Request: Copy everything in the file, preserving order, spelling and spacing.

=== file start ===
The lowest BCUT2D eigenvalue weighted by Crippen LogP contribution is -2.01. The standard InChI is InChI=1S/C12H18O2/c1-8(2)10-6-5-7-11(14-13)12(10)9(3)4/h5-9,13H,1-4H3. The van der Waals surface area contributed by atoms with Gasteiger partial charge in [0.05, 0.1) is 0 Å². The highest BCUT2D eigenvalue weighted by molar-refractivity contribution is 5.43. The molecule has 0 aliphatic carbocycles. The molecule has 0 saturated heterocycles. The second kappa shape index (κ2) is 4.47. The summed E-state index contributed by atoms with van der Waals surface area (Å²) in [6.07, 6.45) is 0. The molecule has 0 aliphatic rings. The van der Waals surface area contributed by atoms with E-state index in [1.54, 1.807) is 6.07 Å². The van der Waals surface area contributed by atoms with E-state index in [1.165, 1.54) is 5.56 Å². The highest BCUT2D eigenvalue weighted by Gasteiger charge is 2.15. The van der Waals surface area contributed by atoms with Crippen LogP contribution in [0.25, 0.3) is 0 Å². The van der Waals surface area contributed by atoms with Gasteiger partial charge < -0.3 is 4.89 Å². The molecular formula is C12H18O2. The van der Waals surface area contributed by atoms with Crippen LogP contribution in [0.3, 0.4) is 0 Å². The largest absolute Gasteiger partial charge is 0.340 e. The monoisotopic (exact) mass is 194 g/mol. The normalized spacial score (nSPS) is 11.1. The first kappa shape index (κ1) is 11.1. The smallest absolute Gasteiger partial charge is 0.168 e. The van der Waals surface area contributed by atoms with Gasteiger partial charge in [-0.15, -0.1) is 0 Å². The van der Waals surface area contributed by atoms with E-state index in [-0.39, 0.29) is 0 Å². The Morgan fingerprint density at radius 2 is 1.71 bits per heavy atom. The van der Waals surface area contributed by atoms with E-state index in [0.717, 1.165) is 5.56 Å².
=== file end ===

The lowest BCUT2D eigenvalue weighted by Crippen LogP contribution is -2.01. The standard InChI is InChI=1S/C12H18O2/c1-8(2)10-6-5-7-11(14-13)12(10)9(3)4/h5-9,13H,1-4H3. The van der Waals surface area contributed by atoms with Gasteiger partial charge in [0.05, 0.1) is 0 Å². The highest BCUT2D eigenvalue weighted by molar-refractivity contribution is 5.43. The molecule has 0 aliphatic carbocycles. The molecule has 0 saturated heterocycles. The second kappa shape index (κ2) is 4.47. The summed E-state index contributed by atoms with van der Waals surface area (Å²) in [6.07, 6.45) is 0. The molecule has 0 aliphatic rings. The van der Waals surface area contributed by atoms with E-state index in [1.54, 1.807) is 6.07 Å². The van der Waals surface area contributed by atoms with E-state index in [1.165, 1.54) is 5.56 Å². The highest BCUT2D eigenvalue weighted by Gasteiger charge is 2.15. The van der Waals surface area contributed by atoms with Crippen LogP contribution in [0.25, 0.3) is 0 Å². The van der Waals surface area contributed by atoms with Gasteiger partial charge < -0.3 is 4.89 Å². The molecular formula is C12H18O2. The van der Waals surface area contributed by atoms with Crippen LogP contribution in [0.3, 0.4) is 0 Å². The largest absolute Gasteiger partial charge is 0.340 e. The monoisotopic (exact) mass is 194 g/mol. The normalized spacial score (nSPS) is 11.1. The first kappa shape index (κ1) is 11.1. The smallest absolute Gasteiger partial charge is 0.168 e. The van der Waals surface area contributed by atoms with Gasteiger partial charge in [-0.15, -0.1) is 0 Å². The van der Waals surface area contributed by atoms with E-state index in [-0.39, 0.29) is 0 Å². The Morgan fingerprint density at radius 2 is 1.71 bits per heavy atom. The van der Waals surface area contributed by atoms with E-state index in [0.717, 1.165) is 5.56 Å².